Single LBAM detected in Carpinteria; Marin twist-tie application to begin March 4
SACRAMENTO – A single light brown apple moth (LBAM), an invasive pest native to Australia, has been detected in the community of Carpinteria in Santa Barbara County.
The trap that caught the male moth was part of a statewide trapping array deployed to detect any new infested sites as early as possible. The detection triggered increased trapping in the immediate area to determine if additional moths are present.
A cooperative eradication program run jointly by CDFA and the U.S. Department of Agriculture (USDA) is already underway to suppress and eradicate infestations in nine counties along California’s Central Coast and Bay Area.
Cold Weather Delays Marin Twist-Tie Applications; Will Begin March 4
Cold weather over the past several weeks has led CDFA officials to adjust the start date for twist-tie application in the San Rafael area of Marin County to March 4. The pheromone-infused twist ties will hang on trees, plants and fences within approximately 200 meters of sites where moths have been trapped. The twist ties are designed to saturate the area with the moth pheromone, distracting the male moths and keeping them from finding female moths for mating. The twist-tie applications are timed to coincide with the emergence of adult moths in order to maximize the effectiveness of the pheromone. The application had been scheduled to start in February, but colder temperatures are delaying the development and emergence of the adult moths.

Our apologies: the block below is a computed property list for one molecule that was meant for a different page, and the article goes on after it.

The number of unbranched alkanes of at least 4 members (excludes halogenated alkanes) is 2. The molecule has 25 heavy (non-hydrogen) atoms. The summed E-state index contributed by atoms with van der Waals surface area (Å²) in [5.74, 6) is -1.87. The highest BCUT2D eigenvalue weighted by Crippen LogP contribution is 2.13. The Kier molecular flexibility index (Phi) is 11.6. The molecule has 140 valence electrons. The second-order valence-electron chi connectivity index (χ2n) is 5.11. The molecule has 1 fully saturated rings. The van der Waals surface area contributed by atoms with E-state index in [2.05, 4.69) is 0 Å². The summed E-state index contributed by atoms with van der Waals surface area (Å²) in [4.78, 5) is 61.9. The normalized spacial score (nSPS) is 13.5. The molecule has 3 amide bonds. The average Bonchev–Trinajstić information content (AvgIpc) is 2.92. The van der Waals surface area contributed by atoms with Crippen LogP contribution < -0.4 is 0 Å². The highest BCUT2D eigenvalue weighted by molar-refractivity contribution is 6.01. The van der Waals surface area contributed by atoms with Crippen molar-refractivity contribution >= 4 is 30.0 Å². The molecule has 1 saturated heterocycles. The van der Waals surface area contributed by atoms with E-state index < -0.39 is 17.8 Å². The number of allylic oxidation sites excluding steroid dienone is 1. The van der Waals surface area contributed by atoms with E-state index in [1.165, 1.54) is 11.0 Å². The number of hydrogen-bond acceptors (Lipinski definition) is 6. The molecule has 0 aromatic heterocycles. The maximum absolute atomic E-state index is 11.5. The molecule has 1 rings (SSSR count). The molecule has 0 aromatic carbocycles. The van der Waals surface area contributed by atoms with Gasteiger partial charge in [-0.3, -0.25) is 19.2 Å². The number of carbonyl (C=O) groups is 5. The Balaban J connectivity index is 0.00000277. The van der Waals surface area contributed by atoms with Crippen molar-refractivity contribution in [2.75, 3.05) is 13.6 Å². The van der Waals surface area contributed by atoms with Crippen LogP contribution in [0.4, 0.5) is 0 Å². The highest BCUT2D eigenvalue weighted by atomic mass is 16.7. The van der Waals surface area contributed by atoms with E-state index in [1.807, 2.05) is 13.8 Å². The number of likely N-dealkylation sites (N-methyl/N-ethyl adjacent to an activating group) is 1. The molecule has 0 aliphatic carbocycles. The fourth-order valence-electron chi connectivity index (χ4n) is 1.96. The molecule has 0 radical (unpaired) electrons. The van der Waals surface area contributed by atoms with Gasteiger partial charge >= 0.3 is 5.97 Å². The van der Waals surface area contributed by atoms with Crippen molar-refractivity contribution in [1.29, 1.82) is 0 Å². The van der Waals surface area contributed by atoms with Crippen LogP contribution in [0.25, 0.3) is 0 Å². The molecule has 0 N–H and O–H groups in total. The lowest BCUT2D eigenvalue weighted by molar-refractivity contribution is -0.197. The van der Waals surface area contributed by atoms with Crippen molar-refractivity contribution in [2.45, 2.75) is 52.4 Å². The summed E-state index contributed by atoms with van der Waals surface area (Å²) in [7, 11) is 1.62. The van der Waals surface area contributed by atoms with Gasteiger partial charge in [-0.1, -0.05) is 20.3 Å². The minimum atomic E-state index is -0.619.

The pheromone used in the twist ties is highly specific to the targeted moth population. After approximately 90-120 days, depending on whether traps in the area detect any additional moths, the twist ties will either be removed or replaced.
San Mateo County
Tuesday, February 19, 2008, 7:30 – 9:00 p.m.
Since its detection in February 2007, the Light Brown Apple Moth has been found throughout the central coast region in the counties of Monterey, Santa Cruz, Santa Clara, San Mateo, Contra Costa, Marin, San Francisco, Alameda and Solano. CDFA and the USDA continue work on treatment plans for communities within these counties. Small, isolated infestations detected last year in Los Angeles and Napa counties have already been eradicated. Twist ties were utilized in both counties.
For more information on the light brown apple moth, please visit www.cdfa.ca.gov
California Department of Food and Agriculture Office of Public Affairs
1220 N St., Ste. 214, Sacramento, CA 95814